Not Just Halloween

But also the 95th anniver­sary of the “last suc­cess­ful cav­al­ry charge”.

Published: 31 October 2012

Today is Halloween

Battle of Beersheba (3rd Battle of Gaza) 31st October 1916
Battle of Beersheba (3rd Battle of Gaza) 31st October 1916

But ninety-five years ago today in 1917, two British infantry divisions from Chetwode's   Field Marshal Philip Walhouse Chetwode, 1st Baron Chetwode, 7th Baronet of Oakley, GCB, OM, GCSI, KCMG, DSO (21st September 1869 – 6th July 1950) was a British cavalry officer who became Commander in Chief in India XX Corps attacked the strong Ottoman defences dug in around the south-west of Beersheba in Gaza. At the same time, two regiments of the Australian Light Horse Brigade from Chauvel's   General Sir Henry George Chauvel, GCMG, KCB (16th April 1865 – 4th March 1945), known also as Sir Harry Chauvel, was a senior officer of the Australian Imperial Force who fought at Gallipoli and in the Middle Eastern theatre during the First World War. He was the first Australian to attain the rank of lieutenant general and later general, and the first to lead a corps. Desert Mounted Corps charged from the East across more than three miles of open terrain in the face of artillery, machine guns and small arms fire to overrun the remaining Turkish trenches and, crucially, to capture the vital surviving water wells.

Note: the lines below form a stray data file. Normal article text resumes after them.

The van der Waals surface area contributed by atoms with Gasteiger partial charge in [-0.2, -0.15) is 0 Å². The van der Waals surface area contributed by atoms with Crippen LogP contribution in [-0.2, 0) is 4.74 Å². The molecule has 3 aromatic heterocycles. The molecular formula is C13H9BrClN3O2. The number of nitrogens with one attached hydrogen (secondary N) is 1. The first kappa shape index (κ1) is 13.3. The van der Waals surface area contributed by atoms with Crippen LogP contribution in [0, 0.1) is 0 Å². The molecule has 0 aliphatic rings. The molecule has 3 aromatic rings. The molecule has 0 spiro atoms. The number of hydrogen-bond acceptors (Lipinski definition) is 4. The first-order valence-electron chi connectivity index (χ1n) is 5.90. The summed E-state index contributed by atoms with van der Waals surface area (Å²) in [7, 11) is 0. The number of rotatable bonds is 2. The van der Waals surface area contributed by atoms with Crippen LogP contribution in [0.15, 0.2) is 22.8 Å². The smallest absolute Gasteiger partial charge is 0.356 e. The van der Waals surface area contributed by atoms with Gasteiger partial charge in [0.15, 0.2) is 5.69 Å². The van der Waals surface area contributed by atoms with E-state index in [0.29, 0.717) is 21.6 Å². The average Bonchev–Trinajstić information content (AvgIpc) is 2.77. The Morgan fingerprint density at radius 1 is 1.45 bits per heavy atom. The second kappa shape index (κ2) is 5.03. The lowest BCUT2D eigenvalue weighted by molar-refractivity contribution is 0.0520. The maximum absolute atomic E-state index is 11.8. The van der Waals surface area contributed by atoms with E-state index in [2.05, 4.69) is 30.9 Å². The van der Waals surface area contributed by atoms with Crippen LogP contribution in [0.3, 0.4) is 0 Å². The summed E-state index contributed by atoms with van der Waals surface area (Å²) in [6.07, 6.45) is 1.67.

Field Marshal Edmund Henry
Hynman Allenby

The action provided the climax for the film The Lighthorsemen. It is said to have been the last successful offensive cavalry charge in history and was part of the opening engagement of the broader action which became known as the Third Battle of Gaza that enabled Allenby   Field Marshal Edmund Henry Hynman Allenby, 1st Viscount Allenby GCB, GCMG, GCVO (23rd April 1861 – 14th May 1936) was a British soldier and administrator most famous for his role during the First World War, in which he led the Egyptian Expeditionary Force during the Sinai and Palestine Campaign in the conquest of Palestine and Syria in 1917 and 1918. finally to dislodge the Turks and Germans from the region and, on 11th December 1917, take Jerusalem for the British, Dominion and Commonwealth Forces.

Technically speaking, the Light Horse Regiments were mounted infantry, not cavalry, but that's probably a split hair too far.

 Ye Wee Blogger

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